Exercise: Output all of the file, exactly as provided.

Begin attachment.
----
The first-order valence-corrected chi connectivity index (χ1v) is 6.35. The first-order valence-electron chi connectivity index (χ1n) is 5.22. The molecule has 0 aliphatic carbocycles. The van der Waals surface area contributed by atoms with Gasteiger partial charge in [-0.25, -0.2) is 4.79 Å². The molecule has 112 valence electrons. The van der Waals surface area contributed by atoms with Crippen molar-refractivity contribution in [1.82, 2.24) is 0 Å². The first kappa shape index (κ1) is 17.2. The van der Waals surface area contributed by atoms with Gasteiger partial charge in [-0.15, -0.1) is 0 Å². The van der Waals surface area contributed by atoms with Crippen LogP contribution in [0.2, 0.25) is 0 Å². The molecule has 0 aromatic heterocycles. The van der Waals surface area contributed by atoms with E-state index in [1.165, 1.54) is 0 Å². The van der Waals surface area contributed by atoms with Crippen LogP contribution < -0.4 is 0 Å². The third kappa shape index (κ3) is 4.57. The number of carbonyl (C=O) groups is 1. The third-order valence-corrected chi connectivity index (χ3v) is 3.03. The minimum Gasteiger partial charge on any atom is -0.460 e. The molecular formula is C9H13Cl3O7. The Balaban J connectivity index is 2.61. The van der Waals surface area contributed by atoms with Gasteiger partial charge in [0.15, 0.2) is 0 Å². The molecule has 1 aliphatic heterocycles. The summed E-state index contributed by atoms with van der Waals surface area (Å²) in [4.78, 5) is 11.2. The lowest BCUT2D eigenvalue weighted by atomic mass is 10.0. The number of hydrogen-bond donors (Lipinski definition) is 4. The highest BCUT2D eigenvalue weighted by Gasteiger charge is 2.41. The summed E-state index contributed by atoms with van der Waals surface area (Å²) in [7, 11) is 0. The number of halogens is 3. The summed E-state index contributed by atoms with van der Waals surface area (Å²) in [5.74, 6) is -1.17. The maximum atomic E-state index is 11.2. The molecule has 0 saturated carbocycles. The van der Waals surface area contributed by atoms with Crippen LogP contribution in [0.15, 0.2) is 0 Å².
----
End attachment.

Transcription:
The first-order valence-corrected chi connectivity index (χ1v) is 6.35. The first-order valence-electron chi connectivity index (χ1n) is 5.22. The molecule has 0 aliphatic carbocycles. The van der Waals surface area contributed by atoms with Gasteiger partial charge in [-0.25, -0.2) is 4.79 Å². The molecule has 112 valence electrons. The van der Waals surface area contributed by atoms with Crippen molar-refractivity contribution in [1.82, 2.24) is 0 Å². The first kappa shape index (κ1) is 17.2. The van der Waals surface area contributed by atoms with Gasteiger partial charge in [-0.15, -0.1) is 0 Å². The van der Waals surface area contributed by atoms with Crippen LogP contribution in [0.2, 0.25) is 0 Å². The molecule has 0 aromatic heterocycles. The van der Waals surface area contributed by atoms with E-state index in [1.165, 1.54) is 0 Å². The van der Waals surface area contributed by atoms with Crippen LogP contribution < -0.4 is 0 Å². The third kappa shape index (κ3) is 4.57. The number of carbonyl (C=O) groups is 1. The third-order valence-corrected chi connectivity index (χ3v) is 3.03. The minimum Gasteiger partial charge on any atom is -0.460 e. The molecular formula is C9H13Cl3O7. The Balaban J connectivity index is 2.61. The van der Waals surface area contributed by atoms with Gasteiger partial charge in [0.15, 0.2) is 0 Å². The molecule has 1 aliphatic heterocycles. The summed E-state index contributed by atoms with van der Waals surface area (Å²) in [4.78, 5) is 11.2. The lowest BCUT2D eigenvalue weighted by atomic mass is 10.0. The number of hydrogen-bond donors (Lipinski definition) is 4. The highest BCUT2D eigenvalue weighted by Gasteiger charge is 2.41. The summed E-state index contributed by atoms with van der Waals surface area (Å²) in [7, 11) is 0. The number of halogens is 3. The summed E-state index contributed by atoms with van der Waals surface area (Å²) in [5.74, 6) is -1.17. The maximum atomic E-state index is 11.2. The molecule has 0 saturated carbocycles. The van der Waals surface area contributed by atoms with Crippen LogP contribution in [0.15, 0.2) is 0 Å².